The use of nurse navigators to assist patients with cancer resulted in improvements in patient experience and a reduction of problems with care, according to the results of a recently published study.
The use of nurse navigators to assist patients with cancer resulted in improvements in patient experience and a reduction of problems with care, according to the results of a study published recently in the Journal of Clinical Oncology. However, similar to prior studies of nurse navigation programs, the program did not result in improvements in quality of life.
“This is the first randomized trial to show a positive impact on cancer patients from nurse navigator care, and it should offer useful information for program development and improvement,” said study author Edward H. Wagner, MD, MPH, of MacColl Center for Health Care Innovation. “We think that our intervention was successful because the nurse navigators had prior experience with cancer patients, received special training to deal with psychosocial distress, and were familiar with the Group Health system.”
Wagner and colleagues conducted their analysis of nurse navigation on 251 adults with primary breast, lung, or colorectal cancer. Patients were randomly assigned to receive either enhanced usual care (n = 118) or nurse navigator support for 4 months (n = 133). Nurse navigators were trained in empathic listening and behavioral strategies for assessing and addressing patient distress. The nurses contacted the patients within 24 hours of the enrollment on study, which usually occurred within 2 weeks of the initial diagnosis.
The researchers measured outcomes on the Functional Assessment of Cancer Therapy-General Quality of Life scale, three subscales of the Patients Assessment of Chronic Illness Care (PACIC), and selected subscales from a cancer adaptation of the Picker Institute’s patient experience survey.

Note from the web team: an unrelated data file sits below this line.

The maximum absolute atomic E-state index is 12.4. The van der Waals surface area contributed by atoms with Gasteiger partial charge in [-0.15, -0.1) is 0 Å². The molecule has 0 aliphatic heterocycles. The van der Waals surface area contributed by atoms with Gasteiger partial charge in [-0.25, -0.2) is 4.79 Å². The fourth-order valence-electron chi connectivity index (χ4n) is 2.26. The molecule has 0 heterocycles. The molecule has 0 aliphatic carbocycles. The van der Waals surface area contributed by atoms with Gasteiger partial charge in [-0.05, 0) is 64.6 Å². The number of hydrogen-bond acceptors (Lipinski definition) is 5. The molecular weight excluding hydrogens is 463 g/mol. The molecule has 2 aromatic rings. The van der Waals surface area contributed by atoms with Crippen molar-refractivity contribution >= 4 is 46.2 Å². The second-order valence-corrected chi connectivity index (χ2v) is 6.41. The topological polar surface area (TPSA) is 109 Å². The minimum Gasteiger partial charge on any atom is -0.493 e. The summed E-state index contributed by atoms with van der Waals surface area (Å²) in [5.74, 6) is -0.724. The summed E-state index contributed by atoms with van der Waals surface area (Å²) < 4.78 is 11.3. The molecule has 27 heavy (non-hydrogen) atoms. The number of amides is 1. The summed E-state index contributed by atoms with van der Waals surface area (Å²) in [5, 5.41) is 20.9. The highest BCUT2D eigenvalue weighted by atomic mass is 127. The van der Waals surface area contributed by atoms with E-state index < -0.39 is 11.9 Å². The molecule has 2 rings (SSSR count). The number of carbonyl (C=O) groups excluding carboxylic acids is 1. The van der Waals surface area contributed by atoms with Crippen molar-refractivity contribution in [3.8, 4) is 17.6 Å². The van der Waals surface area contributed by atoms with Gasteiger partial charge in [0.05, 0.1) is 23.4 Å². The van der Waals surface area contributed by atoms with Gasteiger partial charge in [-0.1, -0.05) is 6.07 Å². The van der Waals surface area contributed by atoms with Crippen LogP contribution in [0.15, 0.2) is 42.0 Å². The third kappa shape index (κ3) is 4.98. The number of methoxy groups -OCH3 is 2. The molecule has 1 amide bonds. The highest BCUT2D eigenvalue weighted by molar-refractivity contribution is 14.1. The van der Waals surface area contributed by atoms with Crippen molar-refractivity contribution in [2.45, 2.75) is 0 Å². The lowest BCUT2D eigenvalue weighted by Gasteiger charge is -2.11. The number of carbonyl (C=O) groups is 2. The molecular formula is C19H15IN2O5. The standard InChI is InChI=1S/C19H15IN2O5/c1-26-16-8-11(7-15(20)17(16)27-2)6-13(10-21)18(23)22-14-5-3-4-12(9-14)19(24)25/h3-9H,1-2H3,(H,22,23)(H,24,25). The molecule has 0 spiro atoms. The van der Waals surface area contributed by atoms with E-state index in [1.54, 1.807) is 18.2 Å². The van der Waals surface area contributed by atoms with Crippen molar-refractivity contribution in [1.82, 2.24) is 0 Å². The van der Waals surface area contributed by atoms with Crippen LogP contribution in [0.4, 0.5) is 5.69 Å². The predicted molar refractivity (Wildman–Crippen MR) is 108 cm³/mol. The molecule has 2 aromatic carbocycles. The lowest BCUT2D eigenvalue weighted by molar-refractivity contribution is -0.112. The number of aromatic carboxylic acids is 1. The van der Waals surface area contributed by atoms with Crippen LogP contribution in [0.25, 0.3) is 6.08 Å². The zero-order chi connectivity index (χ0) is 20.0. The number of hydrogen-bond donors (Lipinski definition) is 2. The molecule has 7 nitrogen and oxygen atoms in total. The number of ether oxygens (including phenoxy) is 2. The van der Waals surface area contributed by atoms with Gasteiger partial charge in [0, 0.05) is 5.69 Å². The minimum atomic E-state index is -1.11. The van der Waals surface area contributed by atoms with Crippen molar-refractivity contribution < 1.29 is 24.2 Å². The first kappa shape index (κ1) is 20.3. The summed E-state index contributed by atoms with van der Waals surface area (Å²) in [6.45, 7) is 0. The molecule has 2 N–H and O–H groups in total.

“Patients linked with a nurse navigator reported feeling better supported emotionally, more involved in their care, better able to plan ahead, and better informed,” Wagner said. “They also experienced fewer problems receiving the information and emotional support they needed, and in the coordination of their care.”
Specifically, the patients assigned to a navigator had significantly higher scores on the PACIC. In addition, these patients reported significantly fewer problems with psychosocial care, care coordination, and information.
No significant differences were found between the groups for quality of life scores.
In an editorial that accompanied the article, Samantha Hendren, MD, MPH, of the University of Michigan, Ann Arbor, Michigan, and Kevin Fiscella, MD, MPH, of the University of Rochester, Rochester, New York, wrote that the trial results indicate some of the additional benefits that nurse navigation may have on patients with cancer.
“It can help reduce the figurative feeling lost by providing comfort, education, and even activation (patient empowerment, as suggested by the persistence of improvements in the care experience well beyond the end of navigation, in the current trial),” Hendren and Fiscella wrote. “If it can be fostered, patient activation may prove particularly fruitful given the challenges of increasingly complex cancer treatment, coupled with the emotional impact of a new cancer diagnosis.”